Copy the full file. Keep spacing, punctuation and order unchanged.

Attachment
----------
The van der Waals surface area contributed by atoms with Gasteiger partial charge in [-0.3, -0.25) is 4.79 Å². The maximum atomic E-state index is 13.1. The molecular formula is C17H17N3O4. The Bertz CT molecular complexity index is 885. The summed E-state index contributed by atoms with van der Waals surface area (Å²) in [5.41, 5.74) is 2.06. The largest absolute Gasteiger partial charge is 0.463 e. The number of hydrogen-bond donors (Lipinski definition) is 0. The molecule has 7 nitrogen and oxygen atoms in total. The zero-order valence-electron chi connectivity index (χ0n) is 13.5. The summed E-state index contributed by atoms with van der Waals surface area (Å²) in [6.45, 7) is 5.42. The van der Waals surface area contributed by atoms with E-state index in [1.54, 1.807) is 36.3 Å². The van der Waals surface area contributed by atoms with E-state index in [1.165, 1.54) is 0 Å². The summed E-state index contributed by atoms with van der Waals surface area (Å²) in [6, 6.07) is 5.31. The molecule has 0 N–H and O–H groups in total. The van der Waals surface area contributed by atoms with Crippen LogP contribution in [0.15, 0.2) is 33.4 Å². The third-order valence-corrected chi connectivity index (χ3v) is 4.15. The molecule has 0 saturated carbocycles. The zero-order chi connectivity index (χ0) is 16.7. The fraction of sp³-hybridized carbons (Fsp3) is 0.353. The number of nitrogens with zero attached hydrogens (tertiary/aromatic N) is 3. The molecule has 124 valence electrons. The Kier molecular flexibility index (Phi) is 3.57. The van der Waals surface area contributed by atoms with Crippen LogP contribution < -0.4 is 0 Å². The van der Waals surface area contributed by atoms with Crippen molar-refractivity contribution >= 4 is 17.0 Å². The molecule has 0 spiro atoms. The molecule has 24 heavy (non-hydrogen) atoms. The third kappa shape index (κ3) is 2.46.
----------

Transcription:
The van der Waals surface area contributed by atoms with Gasteiger partial charge in [-0.3, -0.25) is 4.79 Å². The maximum atomic E-state index is 13.1. The molecular formula is C17H17N3O4. The Bertz CT molecular complexity index is 885. The summed E-state index contributed by atoms with van der Waals surface area (Å²) in [5.41, 5.74) is 2.06. The largest absolute Gasteiger partial charge is 0.463 e. The number of hydrogen-bond donors (Lipinski definition) is 0. The molecule has 7 nitrogen and oxygen atoms in total. The zero-order valence-electron chi connectivity index (χ0n) is 13.5. The summed E-state index contributed by atoms with van der Waals surface area (Å²) in [6.45, 7) is 5.42. The van der Waals surface area contributed by atoms with E-state index in [1.54, 1.807) is 36.3 Å². The van der Waals surface area contributed by atoms with E-state index in [1.165, 1.54) is 0 Å². The summed E-state index contributed by atoms with van der Waals surface area (Å²) in [6, 6.07) is 5.31. The molecule has 0 N–H and O–H groups in total. The van der Waals surface area contributed by atoms with Crippen LogP contribution in [0.15, 0.2) is 33.4 Å². The third-order valence-corrected chi connectivity index (χ3v) is 4.15. The molecule has 0 saturated carbocycles. The zero-order chi connectivity index (χ0) is 16.7. The fraction of sp³-hybridized carbons (Fsp3) is 0.353. The number of nitrogens with zero attached hydrogens (tertiary/aromatic N) is 3. The molecule has 124 valence electrons. The Kier molecular flexibility index (Phi) is 3.57. The van der Waals surface area contributed by atoms with Crippen LogP contribution < -0.4 is 0 Å². The van der Waals surface area contributed by atoms with Crippen molar-refractivity contribution >= 4 is 17.0 Å². The molecule has 0 spiro atoms. The molecule has 24 heavy (non-hydrogen) atoms. The third kappa shape index (κ3) is 2.46.